Fra Mauro’s globe takes us on a journey into the past while embracing contemporary design elements. It is considered to be the most precious cartographic representation of the pre-modern world and is often thought of as the ‘Mona Lisa of maps’.

A new lighting scheme to illuminate the globe has been designed by Romano Baratta Lighting Studio. The scheme allows visitors to appreciate the artefact in a way never made possible before; with the vision, detail, and particulars of the planisphere dated 1460 AD now able to be fully understood.

The project brings together both the needs of the museum and the emotions of the visitors who want to experience the globe. It allows for visitors to explore what is physically present while also evoking emotion and sensations. The aim is to create a deeply emotional experience for visitors that will long be remembered.

The lighting scheme has been created to allow visitors to fully immerse themselves in the history of the piece and be carried away on a journey into the world of knowledge. The lighting physically enhances the architecture of the piece supporting a holistic experience for visitors. Through the automated system of visual scenarios, and perspective guidance through the light itself, visitors can discover and admire the sixteenth century architecture through targeted focuses, before diving into the exploration of the globe.

The new lighting has made it possible to grasp, as never before, how spectacular the blue of the seas are when compared to the stark whiteness of the parchment. No-one has been able to see the Fra Mauro globe in this way before the new lighting made it possible.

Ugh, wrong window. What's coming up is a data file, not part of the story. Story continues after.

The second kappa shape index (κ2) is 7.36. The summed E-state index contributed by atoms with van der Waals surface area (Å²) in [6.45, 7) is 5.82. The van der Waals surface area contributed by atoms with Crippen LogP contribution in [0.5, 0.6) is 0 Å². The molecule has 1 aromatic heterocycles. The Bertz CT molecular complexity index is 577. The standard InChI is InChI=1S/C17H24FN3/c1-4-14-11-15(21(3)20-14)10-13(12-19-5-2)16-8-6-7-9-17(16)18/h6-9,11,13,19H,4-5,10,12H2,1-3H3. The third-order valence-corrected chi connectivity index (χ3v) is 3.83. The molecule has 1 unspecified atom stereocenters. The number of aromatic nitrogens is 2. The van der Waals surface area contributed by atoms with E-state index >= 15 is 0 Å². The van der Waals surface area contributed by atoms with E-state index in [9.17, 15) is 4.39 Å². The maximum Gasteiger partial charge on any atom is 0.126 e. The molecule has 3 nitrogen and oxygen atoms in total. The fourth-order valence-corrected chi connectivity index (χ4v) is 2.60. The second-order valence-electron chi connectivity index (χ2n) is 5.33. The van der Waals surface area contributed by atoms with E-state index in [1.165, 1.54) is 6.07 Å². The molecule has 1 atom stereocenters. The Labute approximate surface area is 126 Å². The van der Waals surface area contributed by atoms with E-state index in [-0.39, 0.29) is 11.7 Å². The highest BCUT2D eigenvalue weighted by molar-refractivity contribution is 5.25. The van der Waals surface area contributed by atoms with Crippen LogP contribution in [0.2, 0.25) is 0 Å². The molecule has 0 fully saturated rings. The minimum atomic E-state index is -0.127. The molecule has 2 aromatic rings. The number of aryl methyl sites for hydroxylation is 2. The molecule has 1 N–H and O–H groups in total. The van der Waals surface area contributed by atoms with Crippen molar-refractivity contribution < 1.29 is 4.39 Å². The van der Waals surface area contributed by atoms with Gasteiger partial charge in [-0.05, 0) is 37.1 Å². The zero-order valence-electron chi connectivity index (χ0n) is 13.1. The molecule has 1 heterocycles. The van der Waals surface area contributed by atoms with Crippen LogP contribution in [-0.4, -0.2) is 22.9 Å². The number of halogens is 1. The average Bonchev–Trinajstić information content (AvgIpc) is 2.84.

One of the most exciting elements of this project is how it has reshaped the understanding of museum lighting. Commonly, historical museums can be old-fashioned, with no attention paid to the enhancement of the emotional aspect of the visit. The lighting often only serves to showcase the exhibited works, and sometimes this can be poorly done.

In this new way of thinking, a museum is not only the works on display, but also a living place with a history that oozes from the architecture. To achieve this, it is necessary to bring out the hidden but intriguing elements of the works and the space itself. A carefully crafted lighting design can create a narrative and profound experience, not just the highlighting of artefacts. It brings together the lighting of the exhibition and the enhancement of the pieces, with the overall atmosphere and experience for visitors.

To achieve this, Fra Mauro’s globe has been illuminated with including direct light projectors, profile projectors and linear luminaires with asymmetrical diffused light. All offer unrivalled optical performance, with LEDs offering very high colour rendering, essential for this application. They are controlled by a Casambi bluetooth system.

The new lighting has given back to the world an enchanting vision of Fra Mauro’s globe.

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